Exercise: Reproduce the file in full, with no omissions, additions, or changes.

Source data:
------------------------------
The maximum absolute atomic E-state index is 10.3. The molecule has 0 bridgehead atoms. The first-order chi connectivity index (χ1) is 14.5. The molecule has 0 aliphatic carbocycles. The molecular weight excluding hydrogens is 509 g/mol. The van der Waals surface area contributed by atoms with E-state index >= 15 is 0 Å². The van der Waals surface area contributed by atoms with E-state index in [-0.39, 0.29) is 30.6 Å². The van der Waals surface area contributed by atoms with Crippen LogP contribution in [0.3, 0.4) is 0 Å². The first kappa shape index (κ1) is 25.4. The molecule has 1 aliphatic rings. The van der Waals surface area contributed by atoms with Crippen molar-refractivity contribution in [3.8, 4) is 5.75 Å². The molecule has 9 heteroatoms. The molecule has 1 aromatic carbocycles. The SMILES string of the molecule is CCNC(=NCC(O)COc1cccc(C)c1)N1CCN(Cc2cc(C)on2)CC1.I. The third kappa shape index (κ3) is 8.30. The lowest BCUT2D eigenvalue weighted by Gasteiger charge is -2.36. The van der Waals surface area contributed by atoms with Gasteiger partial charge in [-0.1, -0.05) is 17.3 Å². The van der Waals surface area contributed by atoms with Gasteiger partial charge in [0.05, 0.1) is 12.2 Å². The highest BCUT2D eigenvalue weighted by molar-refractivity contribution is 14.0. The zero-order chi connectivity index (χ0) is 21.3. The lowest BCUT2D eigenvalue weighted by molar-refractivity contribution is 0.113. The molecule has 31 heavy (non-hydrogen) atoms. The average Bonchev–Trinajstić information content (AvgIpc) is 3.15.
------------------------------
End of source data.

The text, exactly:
The maximum absolute atomic E-state index is 10.3. The molecule has 0 bridgehead atoms. The first-order chi connectivity index (χ1) is 14.5. The molecule has 0 aliphatic carbocycles. The molecular weight excluding hydrogens is 509 g/mol. The van der Waals surface area contributed by atoms with E-state index >= 15 is 0 Å². The van der Waals surface area contributed by atoms with E-state index in [-0.39, 0.29) is 30.6 Å². The van der Waals surface area contributed by atoms with Crippen LogP contribution in [0.3, 0.4) is 0 Å². The first kappa shape index (κ1) is 25.4. The molecule has 1 aliphatic rings. The van der Waals surface area contributed by atoms with Crippen molar-refractivity contribution in [3.8, 4) is 5.75 Å². The molecule has 9 heteroatoms. The molecule has 1 aromatic carbocycles. The SMILES string of the molecule is CCNC(=NCC(O)COc1cccc(C)c1)N1CCN(Cc2cc(C)on2)CC1.I. The third kappa shape index (κ3) is 8.30. The lowest BCUT2D eigenvalue weighted by Gasteiger charge is -2.36. The van der Waals surface area contributed by atoms with Gasteiger partial charge in [-0.1, -0.05) is 17.3 Å². The van der Waals surface area contributed by atoms with Gasteiger partial charge in [0.05, 0.1) is 12.2 Å². The highest BCUT2D eigenvalue weighted by molar-refractivity contribution is 14.0. The zero-order chi connectivity index (χ0) is 21.3. The lowest BCUT2D eigenvalue weighted by molar-refractivity contribution is 0.113. The molecule has 31 heavy (non-hydrogen) atoms. The average Bonchev–Trinajstić information content (AvgIpc) is 3.15.